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Autobiographical Memory Specificity and Emotional Disorder
Research showing that when recalling autobiographical events, many emotionally disturbed patients summarize categories of events rather than retrieving a single episode is reviewed, with a focus on M. Pleydell-Pearce's hierarchical search model of personal event retrieval.
Construction and factorial validation of a short form of the Self-Compassion Scale.
The SCS-SF represents a reliable and valid alternative to the long-form SCS, especially when looking at overall self-compassion scores.
A sentence completion procedure as an alternative to the Autobiographical Memory Test for assessing overgeneral memory in non-clinical populations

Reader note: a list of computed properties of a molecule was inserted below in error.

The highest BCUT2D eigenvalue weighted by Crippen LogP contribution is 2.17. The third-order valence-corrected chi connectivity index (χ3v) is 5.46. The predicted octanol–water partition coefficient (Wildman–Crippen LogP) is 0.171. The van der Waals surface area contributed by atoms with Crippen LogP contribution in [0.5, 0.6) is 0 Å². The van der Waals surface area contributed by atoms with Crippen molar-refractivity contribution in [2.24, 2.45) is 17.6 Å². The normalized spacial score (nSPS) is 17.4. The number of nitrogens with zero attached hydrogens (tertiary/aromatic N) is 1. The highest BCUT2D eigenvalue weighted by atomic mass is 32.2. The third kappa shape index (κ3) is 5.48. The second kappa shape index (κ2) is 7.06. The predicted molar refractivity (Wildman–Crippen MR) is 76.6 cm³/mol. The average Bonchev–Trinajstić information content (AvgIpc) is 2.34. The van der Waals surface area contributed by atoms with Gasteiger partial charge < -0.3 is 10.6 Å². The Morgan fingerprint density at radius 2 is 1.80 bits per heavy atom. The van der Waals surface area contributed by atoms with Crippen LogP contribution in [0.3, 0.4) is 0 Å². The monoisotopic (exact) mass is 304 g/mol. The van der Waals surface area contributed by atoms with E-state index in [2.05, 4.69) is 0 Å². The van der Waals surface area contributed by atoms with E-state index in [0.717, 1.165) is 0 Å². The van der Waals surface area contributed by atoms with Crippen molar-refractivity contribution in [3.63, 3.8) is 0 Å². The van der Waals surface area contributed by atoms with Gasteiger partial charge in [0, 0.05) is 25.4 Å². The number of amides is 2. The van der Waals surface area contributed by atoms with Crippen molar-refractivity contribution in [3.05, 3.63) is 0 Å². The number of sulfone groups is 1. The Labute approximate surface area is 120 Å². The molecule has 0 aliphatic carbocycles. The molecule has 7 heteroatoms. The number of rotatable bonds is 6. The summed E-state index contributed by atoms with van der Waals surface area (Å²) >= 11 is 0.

Results suggest that the SCEPT, relative to the AMT, is a more sensitive instrument to measure OGM, at least in non-clinical populations.
The Effect of Self-Compassion on the Development of Depression Symptoms in a Non-clinical Sample
Self-compassion, or the ability to kindly accept oneself while suffering, is a topic of significant and growing scientific interest. Past research has shown, for example, that self-compassion is
Associations between components of rumination and autobiographical memory specificity as measured by a Minimal Instructions Autobiographical Memory Test
Clinical studies have shown that rumination functions as a mediator between overgeneral memory—the tendency to retrieve autobiographical memories in a non-specific format—and depression. Recently,
Temperament and Risk for Depressive Symptoms in Adolescence: Mediation by Rumination and Moderation by Effortful Control
Findings confirm and extend previous findings on the associations between temperament, response styles and depression in adolescence and add to the growing body of research providing support for the applicability of cognitive vulnerability theories to depression in younger populations.